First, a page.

'Entourage' Movie 'A Go,' Says Doug Ellin

ENTOURAGE (2004-2011)

Inspired by Mark Wahlberg's own experiences coming to Hollywood, Entourage might have overstayed its welcome towards the end, but early in its run it was a showbiz-savvy portrait of American excess and male pattern bonding. For those that still want more, the Entourage movie is a go and will hit theaters in 2015.

The film had been held up by contentious dealmaking by the actors.

Group hug!

After contentious negotiations had some of the actors snipping on the Internet, it looks like the Entourage movie may finally be ready to go.

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“It’s a go. Love you all,” tweeted the show's creator and screenwriter, Doug Ellin, alongside a photo of the cast.

Sources are saying that the holdouts in the dealmaking process – namely Adrian Grenier, Jesse Ferrara, Kevin Dillon, Kevin Connolly --  are on the verge of signing on.

Studio sources say the deals are still not closed but all the camps are confident. Connolly's and Dillon’s deals are in the final stages, according to insiders.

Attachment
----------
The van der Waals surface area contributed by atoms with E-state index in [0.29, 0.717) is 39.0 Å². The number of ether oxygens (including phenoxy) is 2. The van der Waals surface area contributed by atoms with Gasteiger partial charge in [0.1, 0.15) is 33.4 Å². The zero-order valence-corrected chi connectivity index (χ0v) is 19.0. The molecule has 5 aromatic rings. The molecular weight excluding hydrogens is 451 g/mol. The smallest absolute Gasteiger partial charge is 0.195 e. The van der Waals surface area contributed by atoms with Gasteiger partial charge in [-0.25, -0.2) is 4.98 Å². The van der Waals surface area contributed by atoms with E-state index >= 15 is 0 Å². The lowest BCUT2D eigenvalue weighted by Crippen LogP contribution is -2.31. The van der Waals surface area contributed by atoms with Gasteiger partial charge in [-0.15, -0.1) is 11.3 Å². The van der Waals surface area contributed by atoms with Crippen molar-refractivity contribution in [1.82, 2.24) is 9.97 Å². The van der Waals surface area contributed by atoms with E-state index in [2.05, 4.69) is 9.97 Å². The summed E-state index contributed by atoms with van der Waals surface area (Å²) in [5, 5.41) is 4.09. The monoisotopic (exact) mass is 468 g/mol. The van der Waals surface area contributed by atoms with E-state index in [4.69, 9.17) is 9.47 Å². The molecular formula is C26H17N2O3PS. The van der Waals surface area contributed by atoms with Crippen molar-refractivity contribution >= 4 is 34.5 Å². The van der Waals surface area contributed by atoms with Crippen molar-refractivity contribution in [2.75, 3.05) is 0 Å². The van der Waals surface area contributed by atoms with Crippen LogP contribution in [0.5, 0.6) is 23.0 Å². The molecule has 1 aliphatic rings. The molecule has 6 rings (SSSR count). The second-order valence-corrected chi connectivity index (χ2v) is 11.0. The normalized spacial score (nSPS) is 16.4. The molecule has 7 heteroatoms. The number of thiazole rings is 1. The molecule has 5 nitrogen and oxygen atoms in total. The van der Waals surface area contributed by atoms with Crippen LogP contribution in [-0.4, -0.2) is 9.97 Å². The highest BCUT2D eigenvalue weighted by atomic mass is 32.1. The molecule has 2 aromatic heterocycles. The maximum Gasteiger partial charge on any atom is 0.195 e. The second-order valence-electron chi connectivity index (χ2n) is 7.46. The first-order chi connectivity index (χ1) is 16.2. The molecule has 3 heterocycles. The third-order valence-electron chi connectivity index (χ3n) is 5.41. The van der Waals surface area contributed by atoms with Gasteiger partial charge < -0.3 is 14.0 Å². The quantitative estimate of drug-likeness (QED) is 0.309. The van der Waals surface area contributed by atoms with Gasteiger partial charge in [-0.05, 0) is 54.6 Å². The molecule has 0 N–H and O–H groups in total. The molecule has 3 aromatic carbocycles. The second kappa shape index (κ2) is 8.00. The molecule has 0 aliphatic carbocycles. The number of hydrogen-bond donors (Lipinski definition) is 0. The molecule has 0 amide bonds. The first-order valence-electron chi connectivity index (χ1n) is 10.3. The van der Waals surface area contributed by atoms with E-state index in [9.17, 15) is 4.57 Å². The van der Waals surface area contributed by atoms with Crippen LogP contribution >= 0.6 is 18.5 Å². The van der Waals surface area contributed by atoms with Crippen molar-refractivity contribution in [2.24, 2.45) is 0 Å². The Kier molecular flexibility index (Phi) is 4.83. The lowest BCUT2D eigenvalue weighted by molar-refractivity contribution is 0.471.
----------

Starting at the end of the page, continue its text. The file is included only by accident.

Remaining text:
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The development comes on the heels of Ferrara's Monday appearance on The Wendy Williams Show to promote his new movie, Last Vegas, where the actor said the Entourage movie is "looking real good" and a deal for it "could be closed today." What is interesting is that the actor, who was the most contentious to placate, according to sources, was the one who had his deal closed first. Then again, it was his deal closing that prolonged the process.

While the majority of the cast of the HBO show was ready to jump into a big-screen movie, Jeremy Piven resisted, as he was unsure about reprising his role of crass and foul-mouthed agent-turned-studio head Ari Gold. The actor had to be convinced to return. Once that hurdle was overcome, his deal followed.

Piven, who’s always had a more lucrative deal than his co-stars, negotiated a more generous back-end participation than anticipated and his colleagues wanted something more equitable.

That dealmaking protracted and the movie was in jeopardy of seeing the window for its California film tax credit disappear, something that Warner Bros. deemed conditional for its making. 

The studio is hoping to begin production in January.